he looks dead,” I replied. Which prompted by brother to pull out his best Billy Crystal impression from the Princess Bride, “Well, he’s mostly dead. There's a big difference between mostly dead and all dead. Mostly dead is slightly alive. With all dead, well, there’s usually only one thing you can do…go through his clothes for loose change.” We all looked at each other and suddenly the damn burst. All the stress we’d been under for the past three weeks flowed out in
laughter. We laughed until our sides hurt.
The best story I have ever heard was from another teacher at a “Humor in the Classroom” seminar. Her mom had died at home surrounded by all her loved ones. They called the funeral home to come and get her. The somber mortuary men arrived, dressed in suits and ties expressing condolences. They went upstairs, reverently strapped the deceased onto a gurney and started toward the front staircase. Here’s where it gets fuzzy. Apparently someone wasn’t paying attention and Mom began to roll down the stairs unattended. By the time anyone noticed she was too far gone to stop. They watched in horror as the gurney began to pick up speed. “By the time
she reached the bottom of the stairs Mom was really sailing,” she told me. Their beloved mother flew across the foyer on two wheels, came back down just in time to make it out the open front door and down the sidewalk stopping only when she collided with the side of the hearse. They all just stood there looking at each other in disbelief. And then…a burst a laughter so forceful that my friend thought she was going to pee her pants. They laughed until they cried.
That kind of laughter is a venerable thing. When I die I don’t want a lot of fuss, but most of all I don’t want my loved ones to have to spend what little money I might have managed to squirrel away on a funeral. When my time comes, in keeping with Irish tradition, I want an uproarious wake. Prop me up in the corner at the Ground Round or somewhere and celebrate my life. Reminisce about all the stupid things I did while I was alive and LAUGH. Lord knows, there should be enough material there to keep people entertained well into the wee hours. Also, if some feel the need, let them line up at the bar and list all the ways I wronged them, then buy them a drink on me. If the entire thing ends in a riot that would be even better.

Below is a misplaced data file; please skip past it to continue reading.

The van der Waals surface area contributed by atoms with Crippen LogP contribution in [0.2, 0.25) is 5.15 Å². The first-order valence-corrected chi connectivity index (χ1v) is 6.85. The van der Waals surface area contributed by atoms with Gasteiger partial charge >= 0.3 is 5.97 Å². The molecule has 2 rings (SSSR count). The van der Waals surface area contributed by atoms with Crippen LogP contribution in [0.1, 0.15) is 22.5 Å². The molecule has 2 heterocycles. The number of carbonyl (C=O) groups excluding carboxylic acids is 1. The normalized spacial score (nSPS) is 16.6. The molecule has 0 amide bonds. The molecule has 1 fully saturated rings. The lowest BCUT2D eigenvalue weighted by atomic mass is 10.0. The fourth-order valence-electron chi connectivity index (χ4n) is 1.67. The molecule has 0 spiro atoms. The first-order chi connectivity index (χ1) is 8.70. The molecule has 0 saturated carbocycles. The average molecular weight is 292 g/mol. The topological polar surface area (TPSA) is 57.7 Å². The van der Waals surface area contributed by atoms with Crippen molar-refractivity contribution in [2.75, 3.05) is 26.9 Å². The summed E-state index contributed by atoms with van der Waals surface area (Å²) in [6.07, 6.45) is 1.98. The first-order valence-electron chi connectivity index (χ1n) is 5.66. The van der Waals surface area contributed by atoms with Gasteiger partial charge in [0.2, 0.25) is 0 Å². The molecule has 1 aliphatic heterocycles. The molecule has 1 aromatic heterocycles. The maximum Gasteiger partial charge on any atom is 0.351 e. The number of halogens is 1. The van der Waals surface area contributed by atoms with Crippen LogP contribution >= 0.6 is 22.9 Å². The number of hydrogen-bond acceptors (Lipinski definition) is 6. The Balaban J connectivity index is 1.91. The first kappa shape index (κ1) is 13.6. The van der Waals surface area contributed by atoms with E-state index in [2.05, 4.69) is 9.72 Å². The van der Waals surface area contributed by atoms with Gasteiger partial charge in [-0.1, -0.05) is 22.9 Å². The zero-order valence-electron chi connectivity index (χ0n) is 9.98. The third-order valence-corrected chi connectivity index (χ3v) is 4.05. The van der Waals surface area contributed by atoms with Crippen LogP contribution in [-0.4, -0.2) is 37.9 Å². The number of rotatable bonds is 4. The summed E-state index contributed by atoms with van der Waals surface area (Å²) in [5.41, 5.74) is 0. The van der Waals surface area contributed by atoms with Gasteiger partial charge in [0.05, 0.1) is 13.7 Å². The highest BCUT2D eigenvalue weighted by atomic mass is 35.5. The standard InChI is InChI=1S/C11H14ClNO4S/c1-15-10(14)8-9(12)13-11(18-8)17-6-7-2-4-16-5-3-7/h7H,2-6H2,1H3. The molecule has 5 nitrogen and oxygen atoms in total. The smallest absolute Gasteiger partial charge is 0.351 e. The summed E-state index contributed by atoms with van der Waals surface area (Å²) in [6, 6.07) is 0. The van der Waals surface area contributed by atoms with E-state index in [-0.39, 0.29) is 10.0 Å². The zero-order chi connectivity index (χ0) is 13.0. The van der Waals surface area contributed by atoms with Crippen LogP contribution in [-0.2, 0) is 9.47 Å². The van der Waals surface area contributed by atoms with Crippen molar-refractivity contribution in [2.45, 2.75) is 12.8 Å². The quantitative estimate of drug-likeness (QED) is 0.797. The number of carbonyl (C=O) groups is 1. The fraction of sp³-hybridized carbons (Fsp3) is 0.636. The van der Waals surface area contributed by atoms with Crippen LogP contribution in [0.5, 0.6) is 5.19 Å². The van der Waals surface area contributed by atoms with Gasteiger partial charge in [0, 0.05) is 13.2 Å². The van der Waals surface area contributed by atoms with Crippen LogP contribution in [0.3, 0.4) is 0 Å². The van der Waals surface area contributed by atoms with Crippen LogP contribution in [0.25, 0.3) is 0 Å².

And for the funeral plans? As of right now my funeral arrangements basically consist of a Folgers can lined with floral shelf paper, lighter fluid and a match.
Yesterday, I was talking to someone at school about people driving their kids to school in their pajamas. I had to admit that back when I worked from home I frequently drove my kid to school in the same attire.
One particular morning I was decked out in an old nightshirt. Fortunately, at the last minute I decided to add a pair of sweatpants to my ensemble because it was fall and kind of cold outside. They were horrible looking and had a big hole in the crotch, but would keep my legs warm and Hey, who was going to see me right? Those of you who know me might be able to see where this is going already.
After dropping Ben off I pulled out of the Bode parking lot and was making my way back up Noyes towards home. Right about the time I was driving past the Noyes Home for Children I pushed the clutch in to shift gears and the clutch pedal went all the way to the floor. I knew what had happened…the clutch cable had snapped. Of course, as luck would have it, in that exact instant when the cable broke in half, the gear shift had been in between gears and was now stuck everlastingly in neutral which meant that now my car could not drive anywhere. The clutch cable could have broken when it was in any gear and I probably could have at least gotten home, but oh no, the Gods of all things automotive could not let that be for I am Shawn, Queen of Misadventure and must be humiliated whenever the opportunity presents itself.